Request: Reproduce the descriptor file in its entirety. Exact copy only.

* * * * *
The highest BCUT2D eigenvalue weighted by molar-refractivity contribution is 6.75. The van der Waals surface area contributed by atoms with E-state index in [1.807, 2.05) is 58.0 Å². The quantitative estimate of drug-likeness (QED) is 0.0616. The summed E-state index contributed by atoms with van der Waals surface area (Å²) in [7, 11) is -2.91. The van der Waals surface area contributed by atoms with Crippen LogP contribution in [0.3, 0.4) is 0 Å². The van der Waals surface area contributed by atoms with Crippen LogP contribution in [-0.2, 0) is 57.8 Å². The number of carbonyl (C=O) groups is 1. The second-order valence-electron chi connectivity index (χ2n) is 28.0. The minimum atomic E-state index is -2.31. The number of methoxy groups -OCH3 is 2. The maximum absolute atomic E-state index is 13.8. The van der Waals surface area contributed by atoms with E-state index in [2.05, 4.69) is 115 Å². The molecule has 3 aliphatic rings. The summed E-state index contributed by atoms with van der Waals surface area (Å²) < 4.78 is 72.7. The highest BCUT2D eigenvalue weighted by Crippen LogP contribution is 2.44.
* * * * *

The highest BCUT2D eigenvalue weighted by molar-refractivity contribution is 6.75. The van der Waals surface area contributed by atoms with E-state index in [1.807, 2.05) is 58.0 Å². The quantitative estimate of drug-likeness (QED) is 0.0616. The summed E-state index contributed by atoms with van der Waals surface area (Å²) in [7, 11) is -2.91. The van der Waals surface area contributed by atoms with Crippen LogP contribution in [0.3, 0.4) is 0 Å². The van der Waals surface area contributed by atoms with Crippen LogP contribution in [-0.2, 0) is 57.8 Å². The number of carbonyl (C=O) groups is 1. The second-order valence-electron chi connectivity index (χ2n) is 28.0. The minimum atomic E-state index is -2.31. The number of methoxy groups -OCH3 is 2. The maximum absolute atomic E-state index is 13.8. The van der Waals surface area contributed by atoms with E-state index in [2.05, 4.69) is 115 Å². The molecule has 3 aliphatic rings. The summed E-state index contributed by atoms with van der Waals surface area (Å²) < 4.78 is 72.7. The highest BCUT2D eigenvalue weighted by Crippen LogP contribution is 2.44.